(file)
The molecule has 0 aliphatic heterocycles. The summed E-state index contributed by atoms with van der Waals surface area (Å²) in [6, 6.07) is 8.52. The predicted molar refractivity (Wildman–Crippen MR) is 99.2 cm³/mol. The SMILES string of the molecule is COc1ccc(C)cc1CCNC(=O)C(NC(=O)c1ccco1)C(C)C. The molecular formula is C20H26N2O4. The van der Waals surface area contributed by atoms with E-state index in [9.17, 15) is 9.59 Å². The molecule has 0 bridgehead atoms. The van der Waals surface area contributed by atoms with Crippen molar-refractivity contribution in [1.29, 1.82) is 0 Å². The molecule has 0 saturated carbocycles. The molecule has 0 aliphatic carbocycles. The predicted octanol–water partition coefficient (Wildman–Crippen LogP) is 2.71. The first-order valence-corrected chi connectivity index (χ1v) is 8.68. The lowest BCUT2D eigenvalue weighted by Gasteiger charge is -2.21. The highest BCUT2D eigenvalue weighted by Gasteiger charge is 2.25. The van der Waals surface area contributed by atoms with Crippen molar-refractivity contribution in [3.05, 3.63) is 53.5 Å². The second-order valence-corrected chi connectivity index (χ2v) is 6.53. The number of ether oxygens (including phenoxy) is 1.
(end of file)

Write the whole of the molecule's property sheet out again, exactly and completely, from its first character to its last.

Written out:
The molecule has 0 aliphatic heterocycles. The summed E-state index contributed by atoms with van der Waals surface area (Å²) in [6, 6.07) is 8.52. The predicted molar refractivity (Wildman–Crippen MR) is 99.2 cm³/mol. The SMILES string of the molecule is COc1ccc(C)cc1CCNC(=O)C(NC(=O)c1ccco1)C(C)C. The molecular formula is C20H26N2O4. The van der Waals surface area contributed by atoms with E-state index in [9.17, 15) is 9.59 Å². The molecule has 0 bridgehead atoms. The van der Waals surface area contributed by atoms with Crippen molar-refractivity contribution in [1.29, 1.82) is 0 Å². The molecule has 0 saturated carbocycles. The molecule has 0 aliphatic carbocycles. The predicted octanol–water partition coefficient (Wildman–Crippen LogP) is 2.71. The first-order valence-corrected chi connectivity index (χ1v) is 8.68. The lowest BCUT2D eigenvalue weighted by Gasteiger charge is -2.21. The highest BCUT2D eigenvalue weighted by Gasteiger charge is 2.25. The van der Waals surface area contributed by atoms with Crippen molar-refractivity contribution in [3.05, 3.63) is 53.5 Å². The second-order valence-corrected chi connectivity index (χ2v) is 6.53. The number of ether oxygens (including phenoxy) is 1.